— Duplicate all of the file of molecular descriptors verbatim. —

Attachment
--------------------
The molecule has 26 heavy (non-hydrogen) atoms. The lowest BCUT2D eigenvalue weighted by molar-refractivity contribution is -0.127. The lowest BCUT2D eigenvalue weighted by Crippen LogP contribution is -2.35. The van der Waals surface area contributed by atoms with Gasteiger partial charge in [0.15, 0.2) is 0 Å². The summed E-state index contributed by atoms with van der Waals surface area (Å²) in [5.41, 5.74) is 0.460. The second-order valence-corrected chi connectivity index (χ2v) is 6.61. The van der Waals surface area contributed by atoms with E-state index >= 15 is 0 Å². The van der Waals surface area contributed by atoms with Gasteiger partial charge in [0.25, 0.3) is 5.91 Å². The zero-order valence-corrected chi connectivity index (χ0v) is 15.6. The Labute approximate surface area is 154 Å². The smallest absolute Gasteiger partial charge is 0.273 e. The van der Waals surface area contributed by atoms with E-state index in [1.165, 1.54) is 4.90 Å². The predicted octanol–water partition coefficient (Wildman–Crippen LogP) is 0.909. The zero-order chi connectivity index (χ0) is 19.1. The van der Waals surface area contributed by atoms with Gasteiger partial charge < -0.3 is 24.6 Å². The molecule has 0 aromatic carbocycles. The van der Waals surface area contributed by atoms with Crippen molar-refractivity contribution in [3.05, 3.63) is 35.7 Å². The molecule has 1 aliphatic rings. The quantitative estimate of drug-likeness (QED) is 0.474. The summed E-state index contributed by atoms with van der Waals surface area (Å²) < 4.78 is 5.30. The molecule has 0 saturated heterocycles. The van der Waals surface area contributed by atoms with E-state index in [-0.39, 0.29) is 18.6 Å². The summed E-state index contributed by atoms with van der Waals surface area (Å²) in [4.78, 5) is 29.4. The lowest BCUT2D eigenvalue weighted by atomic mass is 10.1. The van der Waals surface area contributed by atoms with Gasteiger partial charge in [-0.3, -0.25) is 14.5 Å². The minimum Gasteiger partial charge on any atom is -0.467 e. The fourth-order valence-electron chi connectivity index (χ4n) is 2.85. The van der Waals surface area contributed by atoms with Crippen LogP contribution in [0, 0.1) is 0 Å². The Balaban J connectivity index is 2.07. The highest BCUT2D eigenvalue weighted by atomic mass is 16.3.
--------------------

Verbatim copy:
The molecule has 26 heavy (non-hydrogen) atoms. The lowest BCUT2D eigenvalue weighted by molar-refractivity contribution is -0.127. The lowest BCUT2D eigenvalue weighted by Crippen LogP contribution is -2.35. The van der Waals surface area contributed by atoms with Gasteiger partial charge in [0.15, 0.2) is 0 Å². The summed E-state index contributed by atoms with van der Waals surface area (Å²) in [5.41, 5.74) is 0.460. The second-order valence-corrected chi connectivity index (χ2v) is 6.61. The van der Waals surface area contributed by atoms with E-state index >= 15 is 0 Å². The van der Waals surface area contributed by atoms with Gasteiger partial charge in [0.25, 0.3) is 5.91 Å². The zero-order valence-corrected chi connectivity index (χ0v) is 15.6. The Labute approximate surface area is 154 Å². The smallest absolute Gasteiger partial charge is 0.273 e. The van der Waals surface area contributed by atoms with E-state index in [1.165, 1.54) is 4.90 Å². The predicted octanol–water partition coefficient (Wildman–Crippen LogP) is 0.909. The zero-order chi connectivity index (χ0) is 19.1. The van der Waals surface area contributed by atoms with Gasteiger partial charge < -0.3 is 24.6 Å². The molecule has 0 aromatic carbocycles. The van der Waals surface area contributed by atoms with Crippen molar-refractivity contribution in [3.05, 3.63) is 35.7 Å². The molecule has 1 aliphatic rings. The quantitative estimate of drug-likeness (QED) is 0.474. The summed E-state index contributed by atoms with van der Waals surface area (Å²) < 4.78 is 5.30. The molecule has 0 saturated heterocycles. The van der Waals surface area contributed by atoms with E-state index in [-0.39, 0.29) is 18.6 Å². The summed E-state index contributed by atoms with van der Waals surface area (Å²) in [4.78, 5) is 29.4. The lowest BCUT2D eigenvalue weighted by atomic mass is 10.1. The van der Waals surface area contributed by atoms with Gasteiger partial charge in [-0.3, -0.25) is 14.5 Å². The minimum Gasteiger partial charge on any atom is -0.467 e. The fourth-order valence-electron chi connectivity index (χ4n) is 2.85. The van der Waals surface area contributed by atoms with Crippen LogP contribution in [0, 0.1) is 0 Å². The Balaban J connectivity index is 2.07. The highest BCUT2D eigenvalue weighted by atomic mass is 16.3.